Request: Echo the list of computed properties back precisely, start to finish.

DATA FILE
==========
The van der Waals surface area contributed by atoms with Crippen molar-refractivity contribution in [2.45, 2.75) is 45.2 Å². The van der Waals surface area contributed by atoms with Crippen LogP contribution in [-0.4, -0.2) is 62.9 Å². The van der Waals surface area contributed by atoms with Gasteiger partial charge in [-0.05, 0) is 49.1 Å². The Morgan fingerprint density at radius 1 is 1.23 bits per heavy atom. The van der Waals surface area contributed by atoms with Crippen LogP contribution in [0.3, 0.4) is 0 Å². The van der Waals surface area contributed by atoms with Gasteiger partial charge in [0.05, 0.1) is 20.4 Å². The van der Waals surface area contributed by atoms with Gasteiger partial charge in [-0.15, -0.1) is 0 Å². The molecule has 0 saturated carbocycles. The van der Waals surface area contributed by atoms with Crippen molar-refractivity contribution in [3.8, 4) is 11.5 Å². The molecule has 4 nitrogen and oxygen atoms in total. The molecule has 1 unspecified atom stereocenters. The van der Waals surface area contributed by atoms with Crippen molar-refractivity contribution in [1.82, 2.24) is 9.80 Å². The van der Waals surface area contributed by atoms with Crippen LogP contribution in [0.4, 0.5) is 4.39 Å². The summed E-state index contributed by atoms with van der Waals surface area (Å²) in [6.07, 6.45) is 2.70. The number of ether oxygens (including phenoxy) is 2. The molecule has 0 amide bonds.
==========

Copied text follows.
The van der Waals surface area contributed by atoms with Crippen molar-refractivity contribution in [2.45, 2.75) is 45.2 Å². The van der Waals surface area contributed by atoms with Crippen LogP contribution in [-0.4, -0.2) is 62.9 Å². The van der Waals surface area contributed by atoms with Gasteiger partial charge in [-0.05, 0) is 49.1 Å². The Morgan fingerprint density at radius 1 is 1.23 bits per heavy atom. The van der Waals surface area contributed by atoms with Crippen LogP contribution in [0.3, 0.4) is 0 Å². The van der Waals surface area contributed by atoms with Gasteiger partial charge in [0.05, 0.1) is 20.4 Å². The van der Waals surface area contributed by atoms with Gasteiger partial charge in [-0.15, -0.1) is 0 Å². The molecule has 0 saturated carbocycles. The van der Waals surface area contributed by atoms with Crippen molar-refractivity contribution in [3.8, 4) is 11.5 Å². The molecule has 4 nitrogen and oxygen atoms in total. The molecule has 1 unspecified atom stereocenters. The van der Waals surface area contributed by atoms with Crippen molar-refractivity contribution in [1.82, 2.24) is 9.80 Å². The van der Waals surface area contributed by atoms with Crippen LogP contribution in [0.4, 0.5) is 4.39 Å². The summed E-state index contributed by atoms with van der Waals surface area (Å²) in [6.07, 6.45) is 2.70. The number of ether oxygens (including phenoxy) is 2. The molecule has 0 amide bonds.